Fm: the very interesting book "The Building Blocks of Training "by Debbie Lush an interesting chapter about Horse Bend and Straightness.
Do Horses Really Bend?
When talking about bend, many old textbooks will tell you that your horse should "have a uniform bend throughout the lenght of his body".
IN THE LIGHT OF MORE MODERN INVESTIGATION, WE KNOW THE EQUINE SPINE IS NOT UNIFORMLY FLEXIBLE - in fact many parts of it are quite inflexible, so we need to start understanding how we can create within our horses the illusion of a uniform bend and why we should do so.
Staring from the front:
- The horse's neck (cervical vartebrae) is the most flexible portion of his spine, being able to move both up and down, and from side to side.
- The next set of vertebrae-the tohoracic- are those we sit above. They have the ribcage attached to them and they are almost entirely inflexible.
- Next along are the lumbar vertebrae - the loin area. These have a limited ability to flex up and down and side to side.
- His pelvis and his sacral vertebrae (which are fused together, so have no movement wahtsoever) are joined via the sacroiliac joint, which has very limited lateral movement.
- The vertebrae of his tail are, as you know from watching him swat a fly, very flexible in all directions.
The Illusion of Bend
This is created by a number of components that together give the illusion that the horse is bending along the lenght of his frame. We already know he can bend his neck a great deal - often more than we want when he is using it as an evasion- but a major tool we have to help us is ribcage.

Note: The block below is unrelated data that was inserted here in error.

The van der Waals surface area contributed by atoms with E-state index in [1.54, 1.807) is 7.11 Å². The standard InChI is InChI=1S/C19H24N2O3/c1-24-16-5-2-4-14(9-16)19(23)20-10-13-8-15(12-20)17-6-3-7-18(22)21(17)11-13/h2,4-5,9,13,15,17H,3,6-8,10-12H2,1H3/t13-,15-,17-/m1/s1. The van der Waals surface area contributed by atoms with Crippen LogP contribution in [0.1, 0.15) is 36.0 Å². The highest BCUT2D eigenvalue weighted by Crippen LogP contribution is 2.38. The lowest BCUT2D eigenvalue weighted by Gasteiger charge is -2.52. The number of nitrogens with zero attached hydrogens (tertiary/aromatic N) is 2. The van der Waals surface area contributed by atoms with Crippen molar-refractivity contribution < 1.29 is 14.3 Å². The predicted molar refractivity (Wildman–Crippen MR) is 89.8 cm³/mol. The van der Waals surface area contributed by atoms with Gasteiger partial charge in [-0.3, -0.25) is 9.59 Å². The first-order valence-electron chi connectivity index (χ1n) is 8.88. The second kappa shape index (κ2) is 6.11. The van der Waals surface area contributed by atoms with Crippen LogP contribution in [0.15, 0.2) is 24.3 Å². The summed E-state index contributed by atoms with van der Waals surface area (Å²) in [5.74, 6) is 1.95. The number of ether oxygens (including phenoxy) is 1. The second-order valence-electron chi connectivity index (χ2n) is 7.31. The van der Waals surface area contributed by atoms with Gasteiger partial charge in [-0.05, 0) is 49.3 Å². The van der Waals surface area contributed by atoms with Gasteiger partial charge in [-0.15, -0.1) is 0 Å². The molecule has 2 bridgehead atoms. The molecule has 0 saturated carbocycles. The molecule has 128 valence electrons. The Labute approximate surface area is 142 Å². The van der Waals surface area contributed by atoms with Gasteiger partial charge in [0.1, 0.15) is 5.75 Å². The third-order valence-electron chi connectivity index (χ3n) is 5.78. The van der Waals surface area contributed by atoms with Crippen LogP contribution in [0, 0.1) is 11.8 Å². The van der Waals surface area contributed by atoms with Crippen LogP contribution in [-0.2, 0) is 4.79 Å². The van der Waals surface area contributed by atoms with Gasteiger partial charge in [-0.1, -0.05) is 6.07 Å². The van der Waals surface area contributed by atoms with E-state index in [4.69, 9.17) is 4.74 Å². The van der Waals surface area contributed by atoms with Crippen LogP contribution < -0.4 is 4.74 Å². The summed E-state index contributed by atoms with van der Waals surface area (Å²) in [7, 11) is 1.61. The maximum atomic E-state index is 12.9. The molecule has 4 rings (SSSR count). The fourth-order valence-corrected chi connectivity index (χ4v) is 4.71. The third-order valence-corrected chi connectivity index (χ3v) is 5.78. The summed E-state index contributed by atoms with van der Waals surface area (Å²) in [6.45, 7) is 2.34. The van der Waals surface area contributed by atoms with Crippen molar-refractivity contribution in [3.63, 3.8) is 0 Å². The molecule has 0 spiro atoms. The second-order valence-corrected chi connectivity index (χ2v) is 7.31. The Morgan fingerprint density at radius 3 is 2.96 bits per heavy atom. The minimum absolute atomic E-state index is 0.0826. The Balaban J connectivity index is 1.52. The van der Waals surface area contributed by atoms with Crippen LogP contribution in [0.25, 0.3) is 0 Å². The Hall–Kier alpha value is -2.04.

His shoulder girdle is attached to his spine only by ligaments, tendons and muscles. This relatively flexible connection is what allows the strong advanced horse to literally raise his withers up between his shoulders.
In terms of bend, this allows the displacement of his middle section to either side- in other words his ribcage can swing quite extensively from one side to the other. This is further assisted by his intercostal muscles. which primarily move move his ribcage in and out for breathing. When they contract on just one side they pull the ribs on that side closer together, so making one side of his body shorter than the other.
His legs also play a major part in his apparent ability to bend as, in addition to their ability to move back wards and forwards, they possess quite a range of movement to either side.
If you stand on the floor beside the girth area and, with your hands, push his ribcage away from you, you will see the natural result: as his ribs move away so the hind leg nearer you will move forward and towards you, the foreleg nearer will move back and towards you , and his neck will bend to your side. This is the reaction you want to your inside leg when you are on his back.
I hope that the readers will find this text about the horse bend and straightness useful and interesting : Horse bend and straightness are really two of the most important tools for training.